Singaporean scholar says Washington's desire to contain China 'a strategic error'

Containers of China COSCO Shipping Corporation Limited are seen at the Port of Long Beach in Los Angeles County, the United States, Feb. 27, 2019. (Photos: Xinhua)

PARIS, April 25 (Xinhua) -- China is not an expansionist power and Washington's desire to contain China is a strategic error, Singaporean scholar Kishore Mahbubani has said.

In an interview with French daily Le Figaro in early April, Mahbubani, a distinguished fellow at the Asia Research Institute of the National University of Singapore, said that trying to contain China is a strategic error.

The United States "has launched a geopolitical competition against China without first developing a coherent strategy," he said.

"The Chinese are very careful and pragmatic, and very strategic in their thinking," the scholar said, noting, "The Americans put themselves in danger by assuming that it is impossible for them to lose since they have won all the competitions for 130 years."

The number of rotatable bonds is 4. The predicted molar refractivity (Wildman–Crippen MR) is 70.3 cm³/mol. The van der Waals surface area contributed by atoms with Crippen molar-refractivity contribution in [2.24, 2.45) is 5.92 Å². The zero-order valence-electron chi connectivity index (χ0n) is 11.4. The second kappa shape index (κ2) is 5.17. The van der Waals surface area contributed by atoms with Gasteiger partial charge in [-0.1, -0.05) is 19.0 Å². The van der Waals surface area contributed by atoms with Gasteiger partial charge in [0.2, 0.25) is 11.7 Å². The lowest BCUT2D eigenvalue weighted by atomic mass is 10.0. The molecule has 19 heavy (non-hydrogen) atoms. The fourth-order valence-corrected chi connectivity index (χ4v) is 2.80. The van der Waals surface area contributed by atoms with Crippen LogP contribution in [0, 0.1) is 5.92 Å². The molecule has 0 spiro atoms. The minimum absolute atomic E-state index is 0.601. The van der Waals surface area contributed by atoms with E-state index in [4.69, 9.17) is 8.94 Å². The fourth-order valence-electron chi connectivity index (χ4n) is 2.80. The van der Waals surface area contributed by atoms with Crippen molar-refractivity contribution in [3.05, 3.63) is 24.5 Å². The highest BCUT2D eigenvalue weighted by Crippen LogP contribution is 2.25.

The veteran diplomat and writer believed that the world is now witnessing a major geopolitical competition, not a Cold War.

He noted that China is one of America's premier trading partners. "And at the same time, China is more integrated with the rest of the world than the United States. It is the exact opposite of the Cold War."

"This is a classic geopolitical competition that occurs when the world's leading power gets scared and tries to contain the emerging power. This has been happening for 2,500 years, since the days of Athens and Sparta," Mahbubani said. "It has nothing to do with communism."

In his eyes, China will become more and more self-confident as it grows. But "It is not expansionist," he said.

"When the United States became a great power in the 1890s -- the equivalent situation of China today -- the first thing it did was declare war on other countries and seize territories like the Philippines from Spain," said Mahbubani.

"If Teddy Roosevelt (U.S. president from 1901 to 1909) were the ruler of China today, he would take all the islets controlled by Vietnam, the Philippines, Malaysia and Brunei," he hypothesized.

"China has the military might to do this. But it didn't do this. It claims territories which, historically, have been under its control," he noted.